How to Donate Office Supplies

by Kathy Adams

Many non-profit organizations accept office supplies, as do some schools and day camps for children. Before sending your donation of office supplies to your favorite organization, call first to ensure they accept items you wish to give. Select organizations in your local area whenever possible to avoid shipping costs and to benefit your own community.

Acceptable Supplies

Donate only new office supplies whenever possible; a 10-year-old box of packaging tape that has become a sticky, gooey mess benefits no one. Other items such as functional staplers may be acceptable as used items; include boxes of staples to go along with any staplers you donate so the donation may be used without additional purchases by the receiving organization.

Finding Recipients

Keep local organizations that you may already support or appreciate in mind -- most organizations or non-profit programs have some sort of office that would benefit from basic supplies such as paper, scissors or paperclips. Call the organization to inform them about your intent to donate, as well as the quantity of items you have to give. An organization using the office supplies within its own office may appreciate a donation of one ream of paper or two extra staplers, while a group that redistributes the supplies to others in need may be able to accept vast quantities of office supplies.

Organizing a Donation Drive

If you feel strongly about donating to a specific organization that needs a large amount of office supplies, such as a program benefiting teachers in a school district under severe budget cuts, ask others to get involved. Ask the manager of your favorite cafe or grocery store if you can set up a donation box in the business; if so, set up a large box with a clearly marked sign indicating the supplies needed, as well as whom the supplies benefit. Pick up the box on the day or days you've arranged in advance with business management. Other places for potential donation drives are office supply stores, a library or a place of worship.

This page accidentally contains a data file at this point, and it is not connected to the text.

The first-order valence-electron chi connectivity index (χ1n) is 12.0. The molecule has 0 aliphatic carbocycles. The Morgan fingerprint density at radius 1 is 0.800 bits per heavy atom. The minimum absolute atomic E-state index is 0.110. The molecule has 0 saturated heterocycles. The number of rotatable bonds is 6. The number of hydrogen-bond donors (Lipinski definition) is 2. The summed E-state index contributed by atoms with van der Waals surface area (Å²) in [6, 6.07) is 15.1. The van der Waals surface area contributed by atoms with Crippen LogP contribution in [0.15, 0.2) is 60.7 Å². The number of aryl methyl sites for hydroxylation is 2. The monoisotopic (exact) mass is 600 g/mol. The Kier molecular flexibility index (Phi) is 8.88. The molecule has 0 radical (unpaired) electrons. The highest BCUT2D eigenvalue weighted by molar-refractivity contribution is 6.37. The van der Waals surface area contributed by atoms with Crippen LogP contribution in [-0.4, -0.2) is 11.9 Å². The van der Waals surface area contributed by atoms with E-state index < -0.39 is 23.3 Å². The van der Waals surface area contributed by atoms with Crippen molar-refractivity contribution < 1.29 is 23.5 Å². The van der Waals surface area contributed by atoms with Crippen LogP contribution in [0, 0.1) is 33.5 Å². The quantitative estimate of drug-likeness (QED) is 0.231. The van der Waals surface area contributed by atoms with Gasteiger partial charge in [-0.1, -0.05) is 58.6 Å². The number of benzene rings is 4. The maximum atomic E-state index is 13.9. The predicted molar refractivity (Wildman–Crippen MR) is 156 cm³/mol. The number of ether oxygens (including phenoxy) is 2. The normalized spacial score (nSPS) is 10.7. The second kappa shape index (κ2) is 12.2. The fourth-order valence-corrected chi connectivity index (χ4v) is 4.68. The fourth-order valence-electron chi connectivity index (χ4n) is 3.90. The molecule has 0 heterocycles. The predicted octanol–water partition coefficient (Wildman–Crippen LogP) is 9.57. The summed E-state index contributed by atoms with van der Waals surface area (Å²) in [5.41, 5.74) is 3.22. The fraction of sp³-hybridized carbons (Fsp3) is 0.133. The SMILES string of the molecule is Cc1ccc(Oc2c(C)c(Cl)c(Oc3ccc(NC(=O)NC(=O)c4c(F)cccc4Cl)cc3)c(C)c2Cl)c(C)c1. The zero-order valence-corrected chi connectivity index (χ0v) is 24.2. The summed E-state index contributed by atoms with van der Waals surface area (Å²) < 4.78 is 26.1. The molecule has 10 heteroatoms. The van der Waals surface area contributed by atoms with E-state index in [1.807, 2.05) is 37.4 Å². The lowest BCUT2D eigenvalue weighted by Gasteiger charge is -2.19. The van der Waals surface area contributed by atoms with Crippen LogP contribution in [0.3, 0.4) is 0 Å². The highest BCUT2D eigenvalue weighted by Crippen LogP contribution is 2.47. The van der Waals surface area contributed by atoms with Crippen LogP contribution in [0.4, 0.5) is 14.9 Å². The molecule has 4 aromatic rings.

Passing It On

If you're unable to think of a specific non-profit organization you would like to help, consider offering the supplies to an after-school program, an arts-based day camp or even a local small business incubator that helps new businesses get started. Opening a new business requires a great deal of funds, so any supplies donated are bound to be appreciated by new business owners on their new venture.

About the Author

Kathy Adams is an award-winning journalist and freelance writer who traveled the world handling numerous duties for music artists. She writes travel and budgeting tips and destination guides for USA Today, Travelocity and ForRent, among others. She enjoys exploring foreign locales and hiking off the beaten path stateside, snapping pics of wildlife and nature instead of selfies.

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